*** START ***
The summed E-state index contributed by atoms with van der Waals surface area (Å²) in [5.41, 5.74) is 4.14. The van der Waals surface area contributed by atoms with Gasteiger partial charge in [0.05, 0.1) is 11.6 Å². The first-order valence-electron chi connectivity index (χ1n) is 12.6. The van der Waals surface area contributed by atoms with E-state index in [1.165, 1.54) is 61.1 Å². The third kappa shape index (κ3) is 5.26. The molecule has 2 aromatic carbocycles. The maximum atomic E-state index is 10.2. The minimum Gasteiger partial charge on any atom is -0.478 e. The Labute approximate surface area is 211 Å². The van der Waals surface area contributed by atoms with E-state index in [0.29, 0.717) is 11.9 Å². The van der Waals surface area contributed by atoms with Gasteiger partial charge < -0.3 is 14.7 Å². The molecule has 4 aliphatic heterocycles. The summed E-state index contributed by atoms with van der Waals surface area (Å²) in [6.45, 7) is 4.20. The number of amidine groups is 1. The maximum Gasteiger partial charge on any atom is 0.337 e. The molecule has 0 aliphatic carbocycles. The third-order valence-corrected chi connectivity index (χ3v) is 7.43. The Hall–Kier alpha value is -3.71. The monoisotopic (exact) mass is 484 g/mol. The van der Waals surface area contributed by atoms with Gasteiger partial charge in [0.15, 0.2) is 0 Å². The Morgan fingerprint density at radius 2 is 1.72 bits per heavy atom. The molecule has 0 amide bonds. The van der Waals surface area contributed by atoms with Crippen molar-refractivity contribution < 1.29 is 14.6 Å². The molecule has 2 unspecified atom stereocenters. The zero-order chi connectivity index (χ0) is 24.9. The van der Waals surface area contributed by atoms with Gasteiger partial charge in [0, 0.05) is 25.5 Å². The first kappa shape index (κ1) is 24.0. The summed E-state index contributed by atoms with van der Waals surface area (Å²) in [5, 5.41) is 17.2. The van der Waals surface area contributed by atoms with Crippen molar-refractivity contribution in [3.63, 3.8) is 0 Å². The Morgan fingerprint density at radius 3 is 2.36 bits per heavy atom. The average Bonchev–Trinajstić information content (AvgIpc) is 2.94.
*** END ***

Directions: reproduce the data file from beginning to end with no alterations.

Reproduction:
The summed E-state index contributed by atoms with van der Waals surface area (Å²) in [5.41, 5.74) is 4.14. The van der Waals surface area contributed by atoms with Gasteiger partial charge in [0.05, 0.1) is 11.6 Å². The first-order valence-electron chi connectivity index (χ1n) is 12.6. The van der Waals surface area contributed by atoms with E-state index in [1.165, 1.54) is 61.1 Å². The third kappa shape index (κ3) is 5.26. The molecule has 2 aromatic carbocycles. The maximum atomic E-state index is 10.2. The minimum Gasteiger partial charge on any atom is -0.478 e. The Labute approximate surface area is 211 Å². The van der Waals surface area contributed by atoms with E-state index in [0.29, 0.717) is 11.9 Å². The van der Waals surface area contributed by atoms with Gasteiger partial charge < -0.3 is 14.7 Å². The molecule has 4 aliphatic heterocycles. The summed E-state index contributed by atoms with van der Waals surface area (Å²) in [6.45, 7) is 4.20. The number of amidine groups is 1. The maximum Gasteiger partial charge on any atom is 0.337 e. The molecule has 0 aliphatic carbocycles. The third-order valence-corrected chi connectivity index (χ3v) is 7.43. The Hall–Kier alpha value is -3.71. The monoisotopic (exact) mass is 484 g/mol. The van der Waals surface area contributed by atoms with Gasteiger partial charge in [0.15, 0.2) is 0 Å². The Morgan fingerprint density at radius 2 is 1.72 bits per heavy atom. The molecule has 0 amide bonds. The van der Waals surface area contributed by atoms with Crippen molar-refractivity contribution < 1.29 is 14.6 Å². The molecule has 2 unspecified atom stereocenters. The zero-order chi connectivity index (χ0) is 24.9. The van der Waals surface area contributed by atoms with Gasteiger partial charge in [0, 0.05) is 25.5 Å². The first kappa shape index (κ1) is 24.0. The summed E-state index contributed by atoms with van der Waals surface area (Å²) in [5, 5.41) is 17.2. The van der Waals surface area contributed by atoms with Crippen molar-refractivity contribution in [3.63, 3.8) is 0 Å². The Morgan fingerprint density at radius 3 is 2.36 bits per heavy atom. The average Bonchev–Trinajstić information content (AvgIpc) is 2.94.